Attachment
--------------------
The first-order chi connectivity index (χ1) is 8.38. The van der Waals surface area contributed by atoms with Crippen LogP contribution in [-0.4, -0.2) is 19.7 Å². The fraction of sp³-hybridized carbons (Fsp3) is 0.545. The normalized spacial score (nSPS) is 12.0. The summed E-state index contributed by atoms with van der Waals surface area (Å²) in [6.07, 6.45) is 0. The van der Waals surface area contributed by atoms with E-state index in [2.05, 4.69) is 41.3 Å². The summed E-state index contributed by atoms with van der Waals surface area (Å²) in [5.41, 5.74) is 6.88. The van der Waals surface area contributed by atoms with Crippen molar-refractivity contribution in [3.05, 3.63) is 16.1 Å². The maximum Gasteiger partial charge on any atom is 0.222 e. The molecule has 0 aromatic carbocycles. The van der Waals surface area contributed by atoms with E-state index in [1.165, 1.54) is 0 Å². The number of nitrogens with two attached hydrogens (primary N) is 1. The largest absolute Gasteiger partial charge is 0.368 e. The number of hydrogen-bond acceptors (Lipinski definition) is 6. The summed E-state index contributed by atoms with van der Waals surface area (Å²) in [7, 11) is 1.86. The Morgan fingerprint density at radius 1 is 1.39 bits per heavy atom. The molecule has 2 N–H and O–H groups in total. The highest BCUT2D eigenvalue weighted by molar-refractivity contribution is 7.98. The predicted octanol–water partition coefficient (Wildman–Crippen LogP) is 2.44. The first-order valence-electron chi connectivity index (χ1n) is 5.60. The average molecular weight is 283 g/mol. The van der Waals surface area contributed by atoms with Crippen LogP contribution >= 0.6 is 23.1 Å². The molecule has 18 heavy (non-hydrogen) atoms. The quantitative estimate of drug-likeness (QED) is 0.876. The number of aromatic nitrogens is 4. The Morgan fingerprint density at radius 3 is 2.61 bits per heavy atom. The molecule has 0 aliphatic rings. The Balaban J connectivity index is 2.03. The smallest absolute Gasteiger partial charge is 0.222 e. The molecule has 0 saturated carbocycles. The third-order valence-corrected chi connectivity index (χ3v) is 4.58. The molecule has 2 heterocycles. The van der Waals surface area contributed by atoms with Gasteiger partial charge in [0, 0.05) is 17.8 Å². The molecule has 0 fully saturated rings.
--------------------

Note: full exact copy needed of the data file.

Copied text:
The first-order chi connectivity index (χ1) is 8.38. The van der Waals surface area contributed by atoms with Crippen LogP contribution in [-0.4, -0.2) is 19.7 Å². The fraction of sp³-hybridized carbons (Fsp3) is 0.545. The normalized spacial score (nSPS) is 12.0. The summed E-state index contributed by atoms with van der Waals surface area (Å²) in [6.07, 6.45) is 0. The van der Waals surface area contributed by atoms with E-state index in [2.05, 4.69) is 41.3 Å². The summed E-state index contributed by atoms with van der Waals surface area (Å²) in [5.41, 5.74) is 6.88. The van der Waals surface area contributed by atoms with Crippen molar-refractivity contribution in [3.05, 3.63) is 16.1 Å². The maximum Gasteiger partial charge on any atom is 0.222 e. The molecule has 0 aromatic carbocycles. The van der Waals surface area contributed by atoms with E-state index in [1.165, 1.54) is 0 Å². The number of nitrogens with two attached hydrogens (primary N) is 1. The largest absolute Gasteiger partial charge is 0.368 e. The number of hydrogen-bond acceptors (Lipinski definition) is 6. The summed E-state index contributed by atoms with van der Waals surface area (Å²) in [7, 11) is 1.86. The Morgan fingerprint density at radius 1 is 1.39 bits per heavy atom. The molecule has 2 N–H and O–H groups in total. The highest BCUT2D eigenvalue weighted by molar-refractivity contribution is 7.98. The predicted octanol–water partition coefficient (Wildman–Crippen LogP) is 2.44. The first-order valence-electron chi connectivity index (χ1n) is 5.60. The average molecular weight is 283 g/mol. The van der Waals surface area contributed by atoms with Crippen LogP contribution >= 0.6 is 23.1 Å². The molecule has 18 heavy (non-hydrogen) atoms. The quantitative estimate of drug-likeness (QED) is 0.876. The number of aromatic nitrogens is 4. The Morgan fingerprint density at radius 3 is 2.61 bits per heavy atom. The molecule has 0 aliphatic rings. The Balaban J connectivity index is 2.03. The smallest absolute Gasteiger partial charge is 0.222 e. The molecule has 0 saturated carbocycles. The third-order valence-corrected chi connectivity index (χ3v) is 4.58. The molecule has 2 heterocycles. The van der Waals surface area contributed by atoms with Gasteiger partial charge in [0, 0.05) is 17.8 Å². The molecule has 0 fully saturated rings.